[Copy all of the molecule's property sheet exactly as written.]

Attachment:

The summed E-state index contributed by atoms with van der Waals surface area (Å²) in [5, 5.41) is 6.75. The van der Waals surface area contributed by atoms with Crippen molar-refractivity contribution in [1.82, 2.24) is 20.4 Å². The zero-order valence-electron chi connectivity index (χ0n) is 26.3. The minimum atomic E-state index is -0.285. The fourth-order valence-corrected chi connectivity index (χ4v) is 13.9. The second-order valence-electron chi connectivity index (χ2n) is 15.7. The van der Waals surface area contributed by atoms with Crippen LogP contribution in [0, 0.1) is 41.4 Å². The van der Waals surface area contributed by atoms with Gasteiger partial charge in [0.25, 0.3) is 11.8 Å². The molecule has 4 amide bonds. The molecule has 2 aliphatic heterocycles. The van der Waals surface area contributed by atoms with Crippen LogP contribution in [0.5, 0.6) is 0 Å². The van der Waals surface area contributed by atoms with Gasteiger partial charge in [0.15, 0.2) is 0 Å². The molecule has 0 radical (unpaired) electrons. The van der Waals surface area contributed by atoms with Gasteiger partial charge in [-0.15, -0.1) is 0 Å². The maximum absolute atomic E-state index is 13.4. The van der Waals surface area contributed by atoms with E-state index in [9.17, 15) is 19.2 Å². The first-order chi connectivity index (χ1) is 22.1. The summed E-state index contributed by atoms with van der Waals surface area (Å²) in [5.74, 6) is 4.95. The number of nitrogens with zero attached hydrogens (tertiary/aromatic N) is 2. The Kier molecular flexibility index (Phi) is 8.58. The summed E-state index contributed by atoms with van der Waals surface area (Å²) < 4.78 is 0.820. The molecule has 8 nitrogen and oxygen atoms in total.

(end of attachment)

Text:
The summed E-state index contributed by atoms with van der Waals surface area (Å²) in [5, 5.41) is 6.75. The van der Waals surface area contributed by atoms with Crippen molar-refractivity contribution in [1.82, 2.24) is 20.4 Å². The zero-order valence-electron chi connectivity index (χ0n) is 26.3. The minimum atomic E-state index is -0.285. The fourth-order valence-corrected chi connectivity index (χ4v) is 13.9. The second-order valence-electron chi connectivity index (χ2n) is 15.7. The van der Waals surface area contributed by atoms with Crippen LogP contribution in [0, 0.1) is 41.4 Å². The van der Waals surface area contributed by atoms with Gasteiger partial charge in [0.25, 0.3) is 11.8 Å². The molecule has 4 amide bonds. The molecule has 2 aliphatic heterocycles. The van der Waals surface area contributed by atoms with Crippen LogP contribution in [0.5, 0.6) is 0 Å². The van der Waals surface area contributed by atoms with Gasteiger partial charge in [0.15, 0.2) is 0 Å². The molecule has 0 radical (unpaired) electrons. The van der Waals surface area contributed by atoms with Gasteiger partial charge in [-0.15, -0.1) is 0 Å². The maximum absolute atomic E-state index is 13.4. The van der Waals surface area contributed by atoms with E-state index in [9.17, 15) is 19.2 Å². The first-order chi connectivity index (χ1) is 22.1. The summed E-state index contributed by atoms with van der Waals surface area (Å²) in [5.74, 6) is 4.95. The number of nitrogens with zero attached hydrogens (tertiary/aromatic N) is 2. The Kier molecular flexibility index (Phi) is 8.58. The summed E-state index contributed by atoms with van der Waals surface area (Å²) < 4.78 is 0.820. The molecule has 8 nitrogen and oxygen atoms in total.